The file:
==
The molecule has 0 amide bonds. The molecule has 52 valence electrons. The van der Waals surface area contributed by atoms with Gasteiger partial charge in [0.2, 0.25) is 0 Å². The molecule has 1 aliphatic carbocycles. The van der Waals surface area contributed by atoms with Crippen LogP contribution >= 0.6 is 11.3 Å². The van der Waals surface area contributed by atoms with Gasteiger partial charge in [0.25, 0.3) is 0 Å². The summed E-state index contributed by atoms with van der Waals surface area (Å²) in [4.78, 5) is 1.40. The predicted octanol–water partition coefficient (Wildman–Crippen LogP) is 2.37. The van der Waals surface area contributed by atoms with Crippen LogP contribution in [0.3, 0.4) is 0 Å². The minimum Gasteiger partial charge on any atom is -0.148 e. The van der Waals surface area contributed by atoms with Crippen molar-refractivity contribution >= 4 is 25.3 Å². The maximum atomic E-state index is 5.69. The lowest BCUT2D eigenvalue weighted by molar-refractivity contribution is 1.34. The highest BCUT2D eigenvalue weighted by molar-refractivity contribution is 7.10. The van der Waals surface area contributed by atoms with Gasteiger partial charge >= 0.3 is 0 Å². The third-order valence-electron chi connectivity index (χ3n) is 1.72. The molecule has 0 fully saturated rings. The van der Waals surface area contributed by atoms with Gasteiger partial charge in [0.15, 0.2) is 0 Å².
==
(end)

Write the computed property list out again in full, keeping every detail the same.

The molecule has 0 amide bonds. The molecule has 52 valence electrons. The van der Waals surface area contributed by atoms with Gasteiger partial charge in [0.2, 0.25) is 0 Å². The molecule has 1 aliphatic carbocycles. The van der Waals surface area contributed by atoms with Crippen LogP contribution >= 0.6 is 11.3 Å². The van der Waals surface area contributed by atoms with Gasteiger partial charge in [0.25, 0.3) is 0 Å². The summed E-state index contributed by atoms with van der Waals surface area (Å²) in [4.78, 5) is 1.40. The predicted octanol–water partition coefficient (Wildman–Crippen LogP) is 2.37. The van der Waals surface area contributed by atoms with Crippen LogP contribution in [0.3, 0.4) is 0 Å². The minimum Gasteiger partial charge on any atom is -0.148 e. The van der Waals surface area contributed by atoms with Crippen molar-refractivity contribution >= 4 is 25.3 Å². The maximum atomic E-state index is 5.69. The lowest BCUT2D eigenvalue weighted by molar-refractivity contribution is 1.34. The highest BCUT2D eigenvalue weighted by molar-refractivity contribution is 7.10. The van der Waals surface area contributed by atoms with Gasteiger partial charge >= 0.3 is 0 Å². The third-order valence-electron chi connectivity index (χ3n) is 1.72. The molecule has 0 fully saturated rings. The van der Waals surface area contributed by atoms with Gasteiger partial charge in [0.15, 0.2) is 0 Å².